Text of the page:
Dismiss Notice
Join Physics Forums Today!
The friendliest, high quality science and math community on the planet! Everyone who loves science is here!

B Matrix A^(m+1) is different from A^(1+m)?

  1. Oct 9, 2016 #1
    I am confused about a transition matrix as I need to prove that if matrix A is positive, then A^(m+1) is also positive. However, when calculating the (m+1)th transition, I need to put matrix A on the left side of equation (A^m)x=x to write A(A^m)x=x. This to me represents after m times transitions, we are transitioning for the (m+1) times. Intuitively, this yields the result A^(m+1) because we essentially transitioned m+1 times following this matrix. However, mathematically, I can only say that A(A^m) = A^(1+m), which seems to be different from A^(m+1) because of the none-commutative property. Yet they seem to represent the same thing? Are they really equal in this case?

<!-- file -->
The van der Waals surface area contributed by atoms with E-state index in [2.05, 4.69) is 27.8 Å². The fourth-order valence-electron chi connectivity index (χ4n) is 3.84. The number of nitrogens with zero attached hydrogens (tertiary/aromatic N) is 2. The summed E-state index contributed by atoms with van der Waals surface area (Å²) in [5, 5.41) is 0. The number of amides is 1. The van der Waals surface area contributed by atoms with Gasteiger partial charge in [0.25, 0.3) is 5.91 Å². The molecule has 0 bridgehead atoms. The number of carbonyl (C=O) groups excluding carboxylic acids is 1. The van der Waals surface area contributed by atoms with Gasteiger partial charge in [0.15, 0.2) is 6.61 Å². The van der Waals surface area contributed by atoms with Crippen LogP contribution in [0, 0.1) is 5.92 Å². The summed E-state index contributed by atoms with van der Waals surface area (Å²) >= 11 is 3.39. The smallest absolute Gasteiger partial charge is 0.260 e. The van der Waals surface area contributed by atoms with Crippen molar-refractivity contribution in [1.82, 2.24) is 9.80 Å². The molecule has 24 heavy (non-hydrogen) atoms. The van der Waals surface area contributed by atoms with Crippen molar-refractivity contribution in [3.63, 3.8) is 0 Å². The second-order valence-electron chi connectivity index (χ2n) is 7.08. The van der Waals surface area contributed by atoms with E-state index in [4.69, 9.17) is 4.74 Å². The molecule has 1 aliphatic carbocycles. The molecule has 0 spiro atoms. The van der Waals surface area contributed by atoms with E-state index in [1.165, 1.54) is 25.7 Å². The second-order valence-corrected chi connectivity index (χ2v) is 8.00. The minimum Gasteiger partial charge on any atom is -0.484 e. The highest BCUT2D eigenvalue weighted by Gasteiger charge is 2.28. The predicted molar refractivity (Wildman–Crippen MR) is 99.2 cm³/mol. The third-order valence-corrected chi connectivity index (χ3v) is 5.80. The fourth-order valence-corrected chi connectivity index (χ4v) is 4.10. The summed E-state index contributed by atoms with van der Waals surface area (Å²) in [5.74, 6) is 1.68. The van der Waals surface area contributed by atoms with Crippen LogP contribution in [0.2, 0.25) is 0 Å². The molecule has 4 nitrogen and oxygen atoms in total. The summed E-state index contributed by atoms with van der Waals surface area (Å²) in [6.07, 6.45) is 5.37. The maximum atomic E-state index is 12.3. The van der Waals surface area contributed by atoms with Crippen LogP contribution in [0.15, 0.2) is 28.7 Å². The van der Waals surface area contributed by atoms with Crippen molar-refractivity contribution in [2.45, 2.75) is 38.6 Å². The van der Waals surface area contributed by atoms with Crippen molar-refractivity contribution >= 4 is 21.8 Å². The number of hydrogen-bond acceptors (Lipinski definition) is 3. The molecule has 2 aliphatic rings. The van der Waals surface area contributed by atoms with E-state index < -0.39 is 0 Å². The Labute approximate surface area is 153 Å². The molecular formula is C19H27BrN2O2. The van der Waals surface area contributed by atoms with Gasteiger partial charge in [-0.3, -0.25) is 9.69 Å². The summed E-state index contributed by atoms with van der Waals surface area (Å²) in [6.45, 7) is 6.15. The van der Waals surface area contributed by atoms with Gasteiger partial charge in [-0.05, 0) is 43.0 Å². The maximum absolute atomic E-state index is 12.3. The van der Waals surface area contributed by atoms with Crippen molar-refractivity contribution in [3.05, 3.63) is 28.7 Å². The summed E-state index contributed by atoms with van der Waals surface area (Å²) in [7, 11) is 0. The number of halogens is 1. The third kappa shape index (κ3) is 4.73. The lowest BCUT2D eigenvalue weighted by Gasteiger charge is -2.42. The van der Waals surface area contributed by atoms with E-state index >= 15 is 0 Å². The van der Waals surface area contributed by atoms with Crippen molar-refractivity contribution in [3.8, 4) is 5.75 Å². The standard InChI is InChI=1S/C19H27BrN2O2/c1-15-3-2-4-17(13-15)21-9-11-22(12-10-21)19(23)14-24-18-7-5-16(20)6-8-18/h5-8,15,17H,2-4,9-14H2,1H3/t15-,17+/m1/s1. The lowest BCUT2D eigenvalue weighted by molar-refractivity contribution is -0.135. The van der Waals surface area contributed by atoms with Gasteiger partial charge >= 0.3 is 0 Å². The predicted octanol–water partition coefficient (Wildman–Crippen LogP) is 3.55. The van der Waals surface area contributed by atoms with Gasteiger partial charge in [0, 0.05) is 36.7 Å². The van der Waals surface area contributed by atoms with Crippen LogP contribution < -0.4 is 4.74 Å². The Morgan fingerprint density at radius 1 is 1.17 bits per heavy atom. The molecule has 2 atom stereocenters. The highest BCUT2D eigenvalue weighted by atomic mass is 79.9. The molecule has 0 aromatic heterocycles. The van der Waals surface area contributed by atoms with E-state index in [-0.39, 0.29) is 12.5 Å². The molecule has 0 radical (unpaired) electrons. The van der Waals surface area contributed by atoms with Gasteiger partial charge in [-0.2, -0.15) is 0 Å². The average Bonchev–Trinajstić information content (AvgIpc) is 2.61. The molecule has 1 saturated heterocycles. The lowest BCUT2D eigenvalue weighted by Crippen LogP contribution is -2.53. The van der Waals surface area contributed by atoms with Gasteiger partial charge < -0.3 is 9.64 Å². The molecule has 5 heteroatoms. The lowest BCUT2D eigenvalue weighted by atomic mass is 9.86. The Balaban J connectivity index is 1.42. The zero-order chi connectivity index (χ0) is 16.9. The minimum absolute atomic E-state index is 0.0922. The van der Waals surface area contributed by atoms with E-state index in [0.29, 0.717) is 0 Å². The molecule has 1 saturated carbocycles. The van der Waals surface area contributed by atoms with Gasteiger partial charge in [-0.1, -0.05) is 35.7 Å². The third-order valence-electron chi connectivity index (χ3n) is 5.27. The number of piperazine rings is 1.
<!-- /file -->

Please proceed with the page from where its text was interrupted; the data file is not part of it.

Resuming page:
2. jcsd
  3. Oct 9, 2016 #2
    Yes, they are the same thing: matrix multiplication is associative; i.e. (AB)C = A(BC)
     
  4. Oct 9, 2016 #3

    PeroK

    User Avatar
    Science Advisor
    Homework Helper
    Gold Member

    Every matrix commutes with itself.
     
Know someone interested in this topic? Share this thread via Reddit, Google+, Twitter, or Facebook

Have something to add?
Draft saved Draft deleted



Similar Discussions: Matrix A^(m+1) is different from A^(1+m)?
  1. 2^n+1 = m^2 (Replies: 2)

Loading...